Discharge from the Ear in Dogs

Dog ear with brown discharge

Dogs scratch at their ears and shake their heads at times. If you’ve noticed your dog shaking their head more than usual, you may wonder if there is something wrong. Are their ears itchy? Irritated? Leaking strange fluid? Ear discharge in dogs can be a surprising, and scary, symptom, with multiple causes behind it. Learn what ear discharge means and what to do to help your dog feel better.

What Is Ear Discharge in Dogs?

Ear discharge is fluid that leaks from the ear canal. However, it can also refer to discharge from cuts or scrapes on the ear flap, known as the pinna. Discharge can be made up of a number of fluids. It may be clear, cloudy, yellow or greenish, or even brown. The thickness and color of the discharge can help to indicate what may be occurring. This can indicate allergies, normal earwax, mites, or infection. You may also notice common symptoms with any type of ear discharge, such as head shaking, pawing at the ears, pain, or redness.

Causes of Ear Discharge in Dogs

Here are some of the most common reasons you may see discharge from your dog’s ears, and what to do:


A common cause of ear discharge in dogs, allergies can cause a wide range of reactions. You may notice that the discharge is clear or cloudy. There may be irritation around the ear canal or ear flap. In addition, your dog may shake their head, paw at their ear, or attempt to rub it on objects. Allergies can also present with full-body symptoms such as a rash or itchiness, but in many cases is confined to only the ear if the ear is affected.

An exam of the ear is a good first step in determining if allergies are the cause. Your vet may wish to take a sample of any discharge to check for other issues such as mites or foreign bodies, and can then prescribe medications to help. For allergies, over the counter and prescription oral allergy medications are the most commonly used. In more stubborn cases, a steroid or topical steroid cream can also help. Your vet may also recommend treating any secondary issues such as infections, especially if your dog has scratched at their ears excessively.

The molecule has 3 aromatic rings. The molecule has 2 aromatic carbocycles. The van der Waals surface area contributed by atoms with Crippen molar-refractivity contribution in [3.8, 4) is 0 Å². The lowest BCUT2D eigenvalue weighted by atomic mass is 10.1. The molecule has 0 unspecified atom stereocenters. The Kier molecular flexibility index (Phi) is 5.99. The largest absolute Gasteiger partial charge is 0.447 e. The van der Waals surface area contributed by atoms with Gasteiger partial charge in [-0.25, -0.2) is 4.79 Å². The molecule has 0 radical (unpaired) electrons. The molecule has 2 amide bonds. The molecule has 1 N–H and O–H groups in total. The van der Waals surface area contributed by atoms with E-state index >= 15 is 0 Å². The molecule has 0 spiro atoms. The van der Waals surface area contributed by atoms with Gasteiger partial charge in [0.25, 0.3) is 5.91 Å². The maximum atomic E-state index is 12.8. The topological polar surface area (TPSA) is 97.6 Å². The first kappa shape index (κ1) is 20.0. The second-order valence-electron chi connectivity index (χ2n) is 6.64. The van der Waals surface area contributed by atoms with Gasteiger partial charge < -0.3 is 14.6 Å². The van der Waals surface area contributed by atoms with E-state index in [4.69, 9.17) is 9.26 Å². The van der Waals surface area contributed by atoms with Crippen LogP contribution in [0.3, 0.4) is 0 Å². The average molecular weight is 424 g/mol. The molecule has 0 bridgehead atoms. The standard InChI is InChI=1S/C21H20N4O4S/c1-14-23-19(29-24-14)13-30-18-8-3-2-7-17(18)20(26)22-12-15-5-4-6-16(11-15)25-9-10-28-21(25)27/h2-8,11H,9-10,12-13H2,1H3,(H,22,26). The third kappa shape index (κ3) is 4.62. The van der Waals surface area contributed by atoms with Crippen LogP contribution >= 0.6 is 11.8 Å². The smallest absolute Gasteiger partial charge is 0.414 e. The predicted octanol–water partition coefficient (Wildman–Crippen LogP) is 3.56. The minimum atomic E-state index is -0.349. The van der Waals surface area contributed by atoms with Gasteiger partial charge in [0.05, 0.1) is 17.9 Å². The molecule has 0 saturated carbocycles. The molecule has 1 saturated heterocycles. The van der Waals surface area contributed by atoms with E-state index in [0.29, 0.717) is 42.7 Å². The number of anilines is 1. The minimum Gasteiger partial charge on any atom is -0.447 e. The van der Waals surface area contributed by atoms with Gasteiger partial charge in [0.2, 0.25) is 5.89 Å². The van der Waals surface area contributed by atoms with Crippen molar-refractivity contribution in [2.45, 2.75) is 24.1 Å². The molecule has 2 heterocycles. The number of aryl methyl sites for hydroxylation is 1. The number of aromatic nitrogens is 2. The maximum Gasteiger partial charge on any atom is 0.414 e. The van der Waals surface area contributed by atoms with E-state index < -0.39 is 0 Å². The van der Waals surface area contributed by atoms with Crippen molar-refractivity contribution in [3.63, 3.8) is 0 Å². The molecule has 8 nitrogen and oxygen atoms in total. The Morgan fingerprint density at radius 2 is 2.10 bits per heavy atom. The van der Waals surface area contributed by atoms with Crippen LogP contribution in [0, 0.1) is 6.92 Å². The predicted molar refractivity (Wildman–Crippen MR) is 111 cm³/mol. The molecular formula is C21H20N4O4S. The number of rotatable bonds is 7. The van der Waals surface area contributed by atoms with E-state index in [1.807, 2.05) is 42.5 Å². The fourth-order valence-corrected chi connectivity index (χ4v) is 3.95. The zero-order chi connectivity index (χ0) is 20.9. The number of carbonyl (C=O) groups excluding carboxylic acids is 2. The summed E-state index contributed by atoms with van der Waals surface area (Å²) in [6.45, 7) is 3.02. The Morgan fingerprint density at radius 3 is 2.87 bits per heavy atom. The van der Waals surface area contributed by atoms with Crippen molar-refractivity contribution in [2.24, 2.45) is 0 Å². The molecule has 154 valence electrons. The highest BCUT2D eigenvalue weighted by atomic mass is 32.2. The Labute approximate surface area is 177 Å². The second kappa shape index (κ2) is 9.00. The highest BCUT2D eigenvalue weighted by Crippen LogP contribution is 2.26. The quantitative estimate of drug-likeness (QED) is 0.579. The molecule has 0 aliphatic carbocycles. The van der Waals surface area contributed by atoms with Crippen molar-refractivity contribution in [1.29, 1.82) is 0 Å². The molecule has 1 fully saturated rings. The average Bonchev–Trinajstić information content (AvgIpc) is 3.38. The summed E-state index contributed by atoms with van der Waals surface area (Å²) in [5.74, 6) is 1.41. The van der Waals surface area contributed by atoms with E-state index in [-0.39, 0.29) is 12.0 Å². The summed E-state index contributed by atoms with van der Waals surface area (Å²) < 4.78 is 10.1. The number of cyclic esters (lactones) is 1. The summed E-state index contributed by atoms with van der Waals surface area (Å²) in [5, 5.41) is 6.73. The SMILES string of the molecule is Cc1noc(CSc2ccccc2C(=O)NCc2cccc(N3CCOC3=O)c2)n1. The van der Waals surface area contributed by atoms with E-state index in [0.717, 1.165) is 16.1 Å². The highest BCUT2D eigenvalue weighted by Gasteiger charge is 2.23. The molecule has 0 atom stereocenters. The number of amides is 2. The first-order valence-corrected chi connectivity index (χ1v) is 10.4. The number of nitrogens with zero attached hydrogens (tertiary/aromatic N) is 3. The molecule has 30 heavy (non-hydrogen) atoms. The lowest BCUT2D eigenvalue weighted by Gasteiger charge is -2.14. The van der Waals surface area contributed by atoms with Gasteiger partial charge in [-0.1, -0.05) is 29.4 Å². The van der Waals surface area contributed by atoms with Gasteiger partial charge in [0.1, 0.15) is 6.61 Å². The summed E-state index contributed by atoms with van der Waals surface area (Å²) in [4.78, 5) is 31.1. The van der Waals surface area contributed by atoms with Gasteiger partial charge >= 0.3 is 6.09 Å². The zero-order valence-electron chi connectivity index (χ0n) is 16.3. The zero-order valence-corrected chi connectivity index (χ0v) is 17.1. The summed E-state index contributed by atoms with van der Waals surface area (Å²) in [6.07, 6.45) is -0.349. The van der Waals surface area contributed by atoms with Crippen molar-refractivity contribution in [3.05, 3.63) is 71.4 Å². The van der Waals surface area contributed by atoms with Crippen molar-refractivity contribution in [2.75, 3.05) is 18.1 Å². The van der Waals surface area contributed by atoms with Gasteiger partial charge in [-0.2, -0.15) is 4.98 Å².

Allergies can be hard to prevent. If your dog has a history of allergic reactions, baby or pet wipes are useful. You can use them to gently clean the ear flap and outer ear canal to remove any dust or pollen that may get stuck and cause irritation.

Foreign Bodies in the Ear

If you’ve ever let your dog run through tall grass, you may have noticed small seeds and other debris getting stuck to their fur. The same can happen to your dog’s ears. This can lead to a foreign body that embeds itself under the skin of the ear flap, or deeper into the ear canal. You may notice your dog shaking their head, whining in discomfort, or pawing at their ears. In addition, a small bump may form around the foreign body. If embedded fully under the skin, the foreign body can lead to swelling and discharge.

If you suspect your dog has a foreign body in their ear, seek veterinary care right away. Do not attempt to remove the item yourself, especially if it is in the ear canal, as you may accidentally lodge it deeper. Your veterinarian can safely sedate your dog to remove anything in the ear canal with special tools. Or, they can surgically remove foreign bodies embedded under the skin. Your vet may recommend pain medications or antibiotics if the foreign body caused a secondary infection or excessive pain.

The best way to prevent foreign bodies is to examine your dog’s ears after visiting brushy or grassy areas. Gently remove any seeds or other items and look for bumps or scratches that may indicate something present under the skin.

Ear Mites and Parasites